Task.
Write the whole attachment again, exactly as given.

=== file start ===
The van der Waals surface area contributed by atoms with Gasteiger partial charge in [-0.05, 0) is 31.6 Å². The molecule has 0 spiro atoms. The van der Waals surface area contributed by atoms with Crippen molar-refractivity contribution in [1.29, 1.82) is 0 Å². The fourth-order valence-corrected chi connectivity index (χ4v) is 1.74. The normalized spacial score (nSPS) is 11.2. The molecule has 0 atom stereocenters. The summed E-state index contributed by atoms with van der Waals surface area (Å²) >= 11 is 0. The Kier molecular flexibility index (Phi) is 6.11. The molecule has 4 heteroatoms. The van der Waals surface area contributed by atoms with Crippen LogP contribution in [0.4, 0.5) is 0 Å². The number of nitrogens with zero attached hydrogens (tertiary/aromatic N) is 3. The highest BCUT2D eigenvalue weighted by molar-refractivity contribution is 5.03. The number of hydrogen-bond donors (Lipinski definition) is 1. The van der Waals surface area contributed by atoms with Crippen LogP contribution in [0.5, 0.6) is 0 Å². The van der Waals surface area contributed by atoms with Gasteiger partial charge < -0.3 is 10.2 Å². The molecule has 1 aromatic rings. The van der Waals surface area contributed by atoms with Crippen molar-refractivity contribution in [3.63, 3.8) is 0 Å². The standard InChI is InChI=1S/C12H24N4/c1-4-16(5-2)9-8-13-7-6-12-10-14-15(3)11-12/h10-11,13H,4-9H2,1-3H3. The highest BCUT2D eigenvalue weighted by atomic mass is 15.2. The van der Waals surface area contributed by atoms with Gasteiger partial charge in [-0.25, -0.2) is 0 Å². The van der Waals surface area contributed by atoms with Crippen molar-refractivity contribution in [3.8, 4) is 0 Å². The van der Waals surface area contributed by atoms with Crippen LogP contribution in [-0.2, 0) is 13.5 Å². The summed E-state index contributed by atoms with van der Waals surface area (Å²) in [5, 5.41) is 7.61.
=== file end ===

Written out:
The van der Waals surface area contributed by atoms with Gasteiger partial charge in [-0.05, 0) is 31.6 Å². The molecule has 0 spiro atoms. The van der Waals surface area contributed by atoms with Crippen molar-refractivity contribution in [1.29, 1.82) is 0 Å². The fourth-order valence-corrected chi connectivity index (χ4v) is 1.74. The normalized spacial score (nSPS) is 11.2. The molecule has 0 atom stereocenters. The summed E-state index contributed by atoms with van der Waals surface area (Å²) >= 11 is 0. The Kier molecular flexibility index (Phi) is 6.11. The molecule has 4 heteroatoms. The van der Waals surface area contributed by atoms with Crippen LogP contribution in [0.4, 0.5) is 0 Å². The number of nitrogens with zero attached hydrogens (tertiary/aromatic N) is 3. The highest BCUT2D eigenvalue weighted by molar-refractivity contribution is 5.03. The number of hydrogen-bond donors (Lipinski definition) is 1. The van der Waals surface area contributed by atoms with Crippen LogP contribution in [0.5, 0.6) is 0 Å². The van der Waals surface area contributed by atoms with Gasteiger partial charge < -0.3 is 10.2 Å². The molecule has 1 aromatic rings. The van der Waals surface area contributed by atoms with Crippen molar-refractivity contribution in [3.63, 3.8) is 0 Å². The standard InChI is InChI=1S/C12H24N4/c1-4-16(5-2)9-8-13-7-6-12-10-14-15(3)11-12/h10-11,13H,4-9H2,1-3H3. The highest BCUT2D eigenvalue weighted by atomic mass is 15.2. The van der Waals surface area contributed by atoms with Gasteiger partial charge in [-0.25, -0.2) is 0 Å². The van der Waals surface area contributed by atoms with Crippen molar-refractivity contribution in [3.8, 4) is 0 Å². The van der Waals surface area contributed by atoms with Crippen LogP contribution in [-0.2, 0) is 13.5 Å². The summed E-state index contributed by atoms with van der Waals surface area (Å²) in [5, 5.41) is 7.61.